The Anxious Older Adult Survival Guide
by Bekke Abe
“Getting old is a wonderful experience,” said no anxious person ever. When you thought your anxiety was under control or on pause, it rears its ugly head and drives you bonkers. Getting old is not an easy road. There are twists and turns as well as ups and downs. Figuring out how to handle physical changes, chronic medical conditions, cognitive impairment, reduction of quality of life, and death of loved ones can trigger anxious feelings.
So, what does the older adult do with their anxiety?
- Complain or gripe about their frustration and discomfort
- Criticize everything around them
- Express boredom
- Seek family or other’s attention
So how do you handle anxiety while trying to age gracefully? I want to give you the “older adult survival guide” of things you can check off each week to make sure you’re on the right track to managing and reducing your anxiety, so you can live with more gratitude.
Join a senior-friendly social event or fitness activity
- Check out your local senior center for social events or fitness activities. Some of these centers provide: fitness activities, offers trips, put on events, provide continuing education, and offers health programs.
- Become a member of an organization, such as The Red Hat Society, SAGE Society, or Senior Travel Club.
- Take a walk, run, and/or bike at the beach, lake, and/or park. You may also consider joining a gym. Also, some Westfield Malls open up at 6:00am to provide people with a safe, climate-controlled space to walk.
Get out and attend a local outing once a week
- Scour the newspaper for special events. Check your local newspaper for events happening during the week or month.
- Try out a new restaurant. There are sites, such as www.theseniorlist.com that provide lists of restaurants that provide senior discounts.
- If you are a member of American Association of Retired People (AARP), American Seniors Association (ASA), Association of Mature American Citizen (AMAC), Christian Association of Prime Timers (CAP), Christian Seniors Association (CSA) or The Seniors Coalition (TSC), these organization may provide postings on events, travel, and other activities.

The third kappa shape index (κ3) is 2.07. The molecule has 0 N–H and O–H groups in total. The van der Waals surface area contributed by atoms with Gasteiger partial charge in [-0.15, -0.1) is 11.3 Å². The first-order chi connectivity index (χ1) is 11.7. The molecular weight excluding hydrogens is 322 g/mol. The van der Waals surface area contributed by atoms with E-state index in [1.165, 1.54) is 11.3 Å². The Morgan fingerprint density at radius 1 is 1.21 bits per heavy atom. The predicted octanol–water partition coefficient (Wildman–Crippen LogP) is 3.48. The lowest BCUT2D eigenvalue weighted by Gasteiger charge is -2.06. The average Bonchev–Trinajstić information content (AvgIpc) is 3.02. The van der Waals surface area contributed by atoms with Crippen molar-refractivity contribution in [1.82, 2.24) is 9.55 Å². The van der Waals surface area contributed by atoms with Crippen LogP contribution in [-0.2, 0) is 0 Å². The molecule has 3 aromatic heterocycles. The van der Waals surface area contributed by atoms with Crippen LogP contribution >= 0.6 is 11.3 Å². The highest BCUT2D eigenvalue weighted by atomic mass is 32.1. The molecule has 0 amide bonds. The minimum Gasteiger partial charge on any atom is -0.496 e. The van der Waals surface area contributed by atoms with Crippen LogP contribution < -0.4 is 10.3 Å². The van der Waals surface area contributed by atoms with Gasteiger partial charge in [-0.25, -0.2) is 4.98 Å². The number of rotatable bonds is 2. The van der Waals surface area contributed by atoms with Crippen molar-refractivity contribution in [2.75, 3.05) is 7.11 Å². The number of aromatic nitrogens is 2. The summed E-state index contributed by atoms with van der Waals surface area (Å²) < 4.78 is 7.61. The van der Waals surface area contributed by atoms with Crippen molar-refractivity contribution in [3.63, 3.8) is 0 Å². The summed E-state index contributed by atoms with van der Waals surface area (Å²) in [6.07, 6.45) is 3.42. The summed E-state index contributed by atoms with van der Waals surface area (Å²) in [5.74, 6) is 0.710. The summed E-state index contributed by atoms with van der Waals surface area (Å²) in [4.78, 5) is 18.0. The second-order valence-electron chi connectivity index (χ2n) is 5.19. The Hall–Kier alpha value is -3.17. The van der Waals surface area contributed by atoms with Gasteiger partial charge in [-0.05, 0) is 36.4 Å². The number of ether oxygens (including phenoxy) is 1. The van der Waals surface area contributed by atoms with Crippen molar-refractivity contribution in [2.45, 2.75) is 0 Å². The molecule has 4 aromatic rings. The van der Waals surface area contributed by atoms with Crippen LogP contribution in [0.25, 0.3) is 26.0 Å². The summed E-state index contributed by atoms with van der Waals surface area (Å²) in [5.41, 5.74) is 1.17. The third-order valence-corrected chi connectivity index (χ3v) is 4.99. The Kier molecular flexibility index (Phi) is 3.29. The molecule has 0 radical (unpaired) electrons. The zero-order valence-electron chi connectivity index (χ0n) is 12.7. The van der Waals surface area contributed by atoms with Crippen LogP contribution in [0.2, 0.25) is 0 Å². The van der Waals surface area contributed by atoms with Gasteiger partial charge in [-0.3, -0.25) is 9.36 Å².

- Visit your local farmer’s market, consignment shop, flea market, and/or thrift store.
Volunteer in the community
- Read books to children. You can check with your local library about volunteering to read to children.
- Participate in a local charity walk. You can check www.active.com to find local walking events to participate in.
- Be a companion to a fellow senior. You can check out www.vistingangels.com. They help to provide companionship.
- American Association of Retired People (AARP) provides lists of opportunities where seniors can volunteer.
Get a full physical to rule out any serious medical or mental issues
- See your primary doctor or specialist for a full check-up.
- Request a geriatric assessment from your doctor.
- Check medications you are taking for potential side effects.
Find a therapist who works with Geriatric and Aging issues
- Therapist that collaborates with the older patient, family members, and health care provider to provide continuity of care.
- Therapist that reviews the older patient’s medical history so to be aware of past and present health problems.
- Therapist that pays close attention to emotional and mental state of the older patient.
Aging is not perfect, it is about negotiating between the space of what you hope it will be and the reality of what it will be. If you can see aging as a way to continue perfecting it, improving it, and finding new and exciting adventures, then you will start to feel less anxious. Remind yourself that you got where you are because you have done it all. Put those anxious feelings back on pause or snooze and kick up your heels. Relax, live, love, and repeat.
Some older adults may need more support. Some may need someone to talk about anxiety of aging. It is natural to want to address some of the challenges of aging. Sync Counseling Center provides a safe space for you to talk and explore those challenges.